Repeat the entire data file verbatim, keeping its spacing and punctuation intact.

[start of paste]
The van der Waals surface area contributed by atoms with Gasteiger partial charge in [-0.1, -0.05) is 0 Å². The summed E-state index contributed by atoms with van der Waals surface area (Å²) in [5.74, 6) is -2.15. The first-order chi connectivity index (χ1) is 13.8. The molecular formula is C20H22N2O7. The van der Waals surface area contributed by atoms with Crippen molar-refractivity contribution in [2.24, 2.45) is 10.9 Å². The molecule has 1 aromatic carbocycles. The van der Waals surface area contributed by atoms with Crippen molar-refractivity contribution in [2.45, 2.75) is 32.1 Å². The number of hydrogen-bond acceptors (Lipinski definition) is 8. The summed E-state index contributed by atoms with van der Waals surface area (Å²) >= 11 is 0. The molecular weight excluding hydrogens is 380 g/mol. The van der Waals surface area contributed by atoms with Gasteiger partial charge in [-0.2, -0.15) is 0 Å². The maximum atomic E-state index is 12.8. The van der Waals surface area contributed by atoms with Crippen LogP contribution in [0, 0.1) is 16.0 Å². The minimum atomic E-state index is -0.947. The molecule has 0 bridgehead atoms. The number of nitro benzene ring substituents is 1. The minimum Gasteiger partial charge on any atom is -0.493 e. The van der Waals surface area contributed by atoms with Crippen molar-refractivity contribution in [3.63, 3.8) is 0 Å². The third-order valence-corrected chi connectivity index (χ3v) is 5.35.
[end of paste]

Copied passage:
The van der Waals surface area contributed by atoms with Gasteiger partial charge in [-0.1, -0.05) is 0 Å². The summed E-state index contributed by atoms with van der Waals surface area (Å²) in [5.74, 6) is -2.15. The first-order chi connectivity index (χ1) is 13.8. The molecular formula is C20H22N2O7. The van der Waals surface area contributed by atoms with Crippen molar-refractivity contribution in [2.24, 2.45) is 10.9 Å². The molecule has 1 aromatic carbocycles. The van der Waals surface area contributed by atoms with Crippen molar-refractivity contribution in [2.45, 2.75) is 32.1 Å². The number of hydrogen-bond acceptors (Lipinski definition) is 8. The summed E-state index contributed by atoms with van der Waals surface area (Å²) >= 11 is 0. The molecular weight excluding hydrogens is 380 g/mol. The van der Waals surface area contributed by atoms with Gasteiger partial charge in [-0.2, -0.15) is 0 Å². The maximum atomic E-state index is 12.8. The van der Waals surface area contributed by atoms with Crippen LogP contribution in [0, 0.1) is 16.0 Å². The minimum atomic E-state index is -0.947. The molecule has 0 bridgehead atoms. The number of nitro benzene ring substituents is 1. The minimum Gasteiger partial charge on any atom is -0.493 e. The van der Waals surface area contributed by atoms with Crippen molar-refractivity contribution in [3.63, 3.8) is 0 Å². The third-order valence-corrected chi connectivity index (χ3v) is 5.35.